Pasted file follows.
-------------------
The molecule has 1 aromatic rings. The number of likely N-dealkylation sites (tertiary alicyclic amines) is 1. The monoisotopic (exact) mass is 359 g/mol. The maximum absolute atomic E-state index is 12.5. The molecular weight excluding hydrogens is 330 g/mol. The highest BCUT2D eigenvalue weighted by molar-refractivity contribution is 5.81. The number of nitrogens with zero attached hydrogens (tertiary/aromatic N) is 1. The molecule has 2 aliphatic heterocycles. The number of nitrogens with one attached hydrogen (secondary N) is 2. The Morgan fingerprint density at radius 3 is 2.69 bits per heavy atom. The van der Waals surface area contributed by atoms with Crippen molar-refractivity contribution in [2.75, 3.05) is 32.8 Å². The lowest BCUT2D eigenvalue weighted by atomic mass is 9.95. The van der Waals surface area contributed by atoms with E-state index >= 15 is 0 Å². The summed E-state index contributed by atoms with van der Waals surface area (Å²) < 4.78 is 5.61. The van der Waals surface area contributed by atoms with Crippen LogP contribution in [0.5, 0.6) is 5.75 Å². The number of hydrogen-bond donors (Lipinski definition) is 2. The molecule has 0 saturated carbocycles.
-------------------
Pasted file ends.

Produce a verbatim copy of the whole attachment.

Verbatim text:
The molecule has 1 aromatic rings. The number of likely N-dealkylation sites (tertiary alicyclic amines) is 1. The monoisotopic (exact) mass is 359 g/mol. The maximum absolute atomic E-state index is 12.5. The molecular weight excluding hydrogens is 330 g/mol. The highest BCUT2D eigenvalue weighted by molar-refractivity contribution is 5.81. The number of nitrogens with zero attached hydrogens (tertiary/aromatic N) is 1. The molecule has 2 aliphatic heterocycles. The number of nitrogens with one attached hydrogen (secondary N) is 2. The Morgan fingerprint density at radius 3 is 2.69 bits per heavy atom. The van der Waals surface area contributed by atoms with Crippen molar-refractivity contribution in [2.75, 3.05) is 32.8 Å². The lowest BCUT2D eigenvalue weighted by atomic mass is 9.95. The van der Waals surface area contributed by atoms with E-state index >= 15 is 0 Å². The summed E-state index contributed by atoms with van der Waals surface area (Å²) < 4.78 is 5.61. The van der Waals surface area contributed by atoms with Crippen LogP contribution in [0.5, 0.6) is 5.75 Å². The number of hydrogen-bond donors (Lipinski definition) is 2. The molecule has 0 saturated carbocycles.